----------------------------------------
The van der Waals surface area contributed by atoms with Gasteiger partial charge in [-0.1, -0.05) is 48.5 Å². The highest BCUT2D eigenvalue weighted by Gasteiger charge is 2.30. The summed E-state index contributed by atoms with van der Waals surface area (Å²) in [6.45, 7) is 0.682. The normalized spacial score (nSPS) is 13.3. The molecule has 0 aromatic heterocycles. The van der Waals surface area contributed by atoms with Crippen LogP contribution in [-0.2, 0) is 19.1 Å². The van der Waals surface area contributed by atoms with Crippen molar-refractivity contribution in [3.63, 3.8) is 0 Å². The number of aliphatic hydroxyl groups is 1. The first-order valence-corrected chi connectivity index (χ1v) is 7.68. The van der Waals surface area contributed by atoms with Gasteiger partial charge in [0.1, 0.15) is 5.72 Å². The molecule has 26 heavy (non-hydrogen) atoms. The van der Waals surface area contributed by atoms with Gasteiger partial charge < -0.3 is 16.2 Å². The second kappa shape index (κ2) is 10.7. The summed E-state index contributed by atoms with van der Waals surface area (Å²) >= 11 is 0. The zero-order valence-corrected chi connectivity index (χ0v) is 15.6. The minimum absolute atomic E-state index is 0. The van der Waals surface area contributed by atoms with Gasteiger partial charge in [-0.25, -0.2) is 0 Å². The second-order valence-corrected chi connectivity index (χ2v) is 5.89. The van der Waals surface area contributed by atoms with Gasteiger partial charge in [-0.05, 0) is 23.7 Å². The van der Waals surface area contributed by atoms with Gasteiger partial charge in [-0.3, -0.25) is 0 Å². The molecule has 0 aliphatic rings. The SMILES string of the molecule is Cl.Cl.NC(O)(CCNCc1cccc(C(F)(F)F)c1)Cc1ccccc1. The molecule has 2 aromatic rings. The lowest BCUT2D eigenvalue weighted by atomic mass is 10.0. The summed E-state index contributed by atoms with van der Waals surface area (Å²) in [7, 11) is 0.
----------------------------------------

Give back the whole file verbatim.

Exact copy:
The van der Waals surface area contributed by atoms with Gasteiger partial charge in [-0.1, -0.05) is 48.5 Å². The highest BCUT2D eigenvalue weighted by Gasteiger charge is 2.30. The summed E-state index contributed by atoms with van der Waals surface area (Å²) in [6.45, 7) is 0.682. The normalized spacial score (nSPS) is 13.3. The molecule has 0 aromatic heterocycles. The van der Waals surface area contributed by atoms with Crippen LogP contribution in [-0.2, 0) is 19.1 Å². The van der Waals surface area contributed by atoms with Crippen molar-refractivity contribution in [3.63, 3.8) is 0 Å². The number of aliphatic hydroxyl groups is 1. The first-order valence-corrected chi connectivity index (χ1v) is 7.68. The van der Waals surface area contributed by atoms with Gasteiger partial charge in [0.1, 0.15) is 5.72 Å². The molecule has 26 heavy (non-hydrogen) atoms. The van der Waals surface area contributed by atoms with Gasteiger partial charge < -0.3 is 16.2 Å². The second kappa shape index (κ2) is 10.7. The summed E-state index contributed by atoms with van der Waals surface area (Å²) >= 11 is 0. The zero-order valence-corrected chi connectivity index (χ0v) is 15.6. The minimum absolute atomic E-state index is 0. The van der Waals surface area contributed by atoms with Gasteiger partial charge in [-0.25, -0.2) is 0 Å². The second-order valence-corrected chi connectivity index (χ2v) is 5.89. The van der Waals surface area contributed by atoms with Gasteiger partial charge in [-0.05, 0) is 23.7 Å². The van der Waals surface area contributed by atoms with Gasteiger partial charge in [-0.3, -0.25) is 0 Å². The molecule has 0 aliphatic rings. The SMILES string of the molecule is Cl.Cl.NC(O)(CCNCc1cccc(C(F)(F)F)c1)Cc1ccccc1. The molecule has 2 aromatic rings. The lowest BCUT2D eigenvalue weighted by atomic mass is 10.0. The summed E-state index contributed by atoms with van der Waals surface area (Å²) in [7, 11) is 0.